Eli Cohen’s story is perhaps the most famous spy tale in Israeli history. The Egypt-born Zionist, who, as an undercover Mossad agent, found his way to the top of Syrian regime using a secret identity, Kamel Amin Thaabeth, is mesmerizing.
What’s more, his contributions as a spy were so great that some have said the 1967 Six-Day War would not have been won if it weren’t for his intelligence.
Perhaps that’s why Gideon Raff — the creator of Prisoners of War, the Israeli show that the hit Showtime series, Homeland, is based upon — wanted to create a TV adaptation of the thrilling story.
Raff was able to recruit quite a team for his new, six-episode miniseries, The Spy, which is now streaming on Netflix. The show may be flawed — more on that below — but it is also oh-so bingeable, thanks largely in part to the actor cast to play Eli Cohen, Borat and Ali G. himself, Sacha Baron Cohen.
Baron Cohen recently played a fake Israeli IDF colonel in Who Is America, an Emmy-nominated Showtime series in which the actor toured the country, conducting interviews disguised as (you guessed it!) various characters. However, while Baron Cohen did play Teyve in a university production of Fiddler on the Roof, he has typically avoided Jewish roles.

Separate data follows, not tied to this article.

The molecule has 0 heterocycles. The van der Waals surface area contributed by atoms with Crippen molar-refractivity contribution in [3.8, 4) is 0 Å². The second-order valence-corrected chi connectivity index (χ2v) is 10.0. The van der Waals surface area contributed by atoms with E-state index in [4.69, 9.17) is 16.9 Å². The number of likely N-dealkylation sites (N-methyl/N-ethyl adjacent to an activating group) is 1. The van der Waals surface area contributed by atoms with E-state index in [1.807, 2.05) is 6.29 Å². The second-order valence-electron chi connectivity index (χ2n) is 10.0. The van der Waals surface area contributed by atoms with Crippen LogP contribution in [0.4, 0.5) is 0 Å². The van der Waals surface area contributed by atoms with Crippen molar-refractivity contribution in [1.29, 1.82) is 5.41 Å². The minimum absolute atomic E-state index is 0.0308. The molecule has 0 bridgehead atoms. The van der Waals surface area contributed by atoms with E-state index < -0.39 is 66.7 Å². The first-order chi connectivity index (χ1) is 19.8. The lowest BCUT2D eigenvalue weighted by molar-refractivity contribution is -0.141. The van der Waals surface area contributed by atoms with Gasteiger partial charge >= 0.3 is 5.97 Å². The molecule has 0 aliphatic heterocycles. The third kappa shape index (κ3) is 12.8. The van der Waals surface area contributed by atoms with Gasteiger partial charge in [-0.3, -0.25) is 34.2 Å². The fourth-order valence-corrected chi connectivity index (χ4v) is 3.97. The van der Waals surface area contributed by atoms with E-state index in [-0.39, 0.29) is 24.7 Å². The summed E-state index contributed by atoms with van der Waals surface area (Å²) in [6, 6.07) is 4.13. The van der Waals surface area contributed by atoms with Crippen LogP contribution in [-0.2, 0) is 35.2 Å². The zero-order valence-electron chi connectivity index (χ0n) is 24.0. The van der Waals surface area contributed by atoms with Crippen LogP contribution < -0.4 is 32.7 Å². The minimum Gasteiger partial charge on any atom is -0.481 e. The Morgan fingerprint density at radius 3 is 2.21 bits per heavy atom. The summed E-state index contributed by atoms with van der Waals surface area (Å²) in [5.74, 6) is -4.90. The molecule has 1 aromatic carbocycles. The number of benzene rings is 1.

“I used to be reluctant to play anyone Jewish, because I didn’t want to be typecast as the Jewish actor,” he told the New York Times. “There are other Jews in Hollywood besides me. But somehow, people thought of me as ‘a Jewish actor’ even after I played Borat, the most outwardly anti-Semitic character probably since Leni Riefenstahl directed movies.”
I don’t know about you, but I’ve long wanted to see Baron Cohen in a dramatic role. It doesn’t seem like a far-fetched idea — he is known for his complete commitment to his characters, even if they have all been caricatures up until this point. And to be cast as a spy is perfect — after all, Baron Cohen has infiltrated some seriously unlikely places while in character. (Remember the rodeo scene in Borat?) Every interview is its own sting operation, with escape routes and legal plans; one time, as Bruno, he interviewed the man who later shot up the Kansas City JCC.
“I saw Eli Cohen, as he was written in the show, as an extreme version of myself,” Baron Cohen told the New York Times. “The stakes were higher for him, because the price of failure is imprisonment and execution.”